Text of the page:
Rodolphe Proverbio, French artist born in 1938, was part of the French post-war movement of experimental photography and he exhibited with the group Libre Expression and with artists such as Etienne Bertrand Weill, Jean-Claude Gautrand and Jean Dieuzaide. Between 1963 and 1967, Proverbio made an important series of abstract photos created without camera, so-called photograms. Following the same procedure as Man Ray, Proverbio was manipulating various light sources in the dark room directly in front of large sheets of photo paper or an open camera, thereby obtaining abstract, calligraphic images with a cosmic or architectonic dimension.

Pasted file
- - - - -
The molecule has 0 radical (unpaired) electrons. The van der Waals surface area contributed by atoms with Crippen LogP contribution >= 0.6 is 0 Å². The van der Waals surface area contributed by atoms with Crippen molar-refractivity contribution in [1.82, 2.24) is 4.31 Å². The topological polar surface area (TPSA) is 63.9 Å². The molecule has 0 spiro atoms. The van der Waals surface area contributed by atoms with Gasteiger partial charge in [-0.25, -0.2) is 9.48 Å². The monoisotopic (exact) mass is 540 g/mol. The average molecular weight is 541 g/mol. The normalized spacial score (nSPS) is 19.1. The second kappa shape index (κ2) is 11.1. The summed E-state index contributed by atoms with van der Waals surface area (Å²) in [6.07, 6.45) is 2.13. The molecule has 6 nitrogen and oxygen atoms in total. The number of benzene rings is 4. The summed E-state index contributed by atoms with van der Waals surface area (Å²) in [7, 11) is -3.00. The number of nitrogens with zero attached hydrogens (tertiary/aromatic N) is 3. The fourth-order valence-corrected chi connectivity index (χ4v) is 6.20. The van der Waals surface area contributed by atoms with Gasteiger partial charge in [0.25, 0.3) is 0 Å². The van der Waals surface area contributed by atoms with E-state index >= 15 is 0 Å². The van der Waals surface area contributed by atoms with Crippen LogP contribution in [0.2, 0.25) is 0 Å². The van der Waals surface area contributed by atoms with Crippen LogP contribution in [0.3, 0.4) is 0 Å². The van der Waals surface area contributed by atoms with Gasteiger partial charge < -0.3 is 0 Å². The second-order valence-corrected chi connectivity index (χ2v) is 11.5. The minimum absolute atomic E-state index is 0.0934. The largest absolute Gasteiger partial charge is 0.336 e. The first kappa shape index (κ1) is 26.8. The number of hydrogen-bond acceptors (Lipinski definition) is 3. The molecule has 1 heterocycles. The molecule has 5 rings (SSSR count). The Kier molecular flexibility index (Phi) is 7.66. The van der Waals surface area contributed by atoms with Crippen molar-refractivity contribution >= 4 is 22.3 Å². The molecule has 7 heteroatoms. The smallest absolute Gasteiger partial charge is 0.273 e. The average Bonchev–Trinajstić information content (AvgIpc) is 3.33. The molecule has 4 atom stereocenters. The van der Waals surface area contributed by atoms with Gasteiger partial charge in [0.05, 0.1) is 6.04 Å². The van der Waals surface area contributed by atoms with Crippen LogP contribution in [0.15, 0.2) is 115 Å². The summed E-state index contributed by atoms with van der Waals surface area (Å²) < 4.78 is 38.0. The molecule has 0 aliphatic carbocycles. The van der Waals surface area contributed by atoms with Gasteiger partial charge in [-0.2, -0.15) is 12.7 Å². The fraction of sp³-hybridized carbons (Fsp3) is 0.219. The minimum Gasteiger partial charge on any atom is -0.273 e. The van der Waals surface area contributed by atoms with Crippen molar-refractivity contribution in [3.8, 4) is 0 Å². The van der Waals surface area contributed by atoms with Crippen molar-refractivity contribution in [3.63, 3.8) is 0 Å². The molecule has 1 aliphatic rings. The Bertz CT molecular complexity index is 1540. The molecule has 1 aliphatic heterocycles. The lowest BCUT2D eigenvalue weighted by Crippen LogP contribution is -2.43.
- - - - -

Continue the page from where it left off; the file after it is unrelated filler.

Just as for his predecessors Man Ray and Moholy-Nagy, Proverbio’s working material is light, but in his search for maximum purity of the trace, he insists even more on movement, body movement, in a sort of intuitive choreography, striving for absolute inner and outer harmony. One could be tempted to name this new type of photography Action Photo, and in this sense Proverbio occupies a unique place in the history of art.
His work expresses in many ways the Zeitgeist of the Parisian art scene between 1955 and 1965, where geometrical abstraction and non-figurative art coexist together with Op art and Kinetic art.
Rodolph Proverbio’s works can be found in collections such as Musée de la Photographie in Arles and in the Cabinet des Estampes de la Bibliothèque Nationale, as well as in a few European private collections.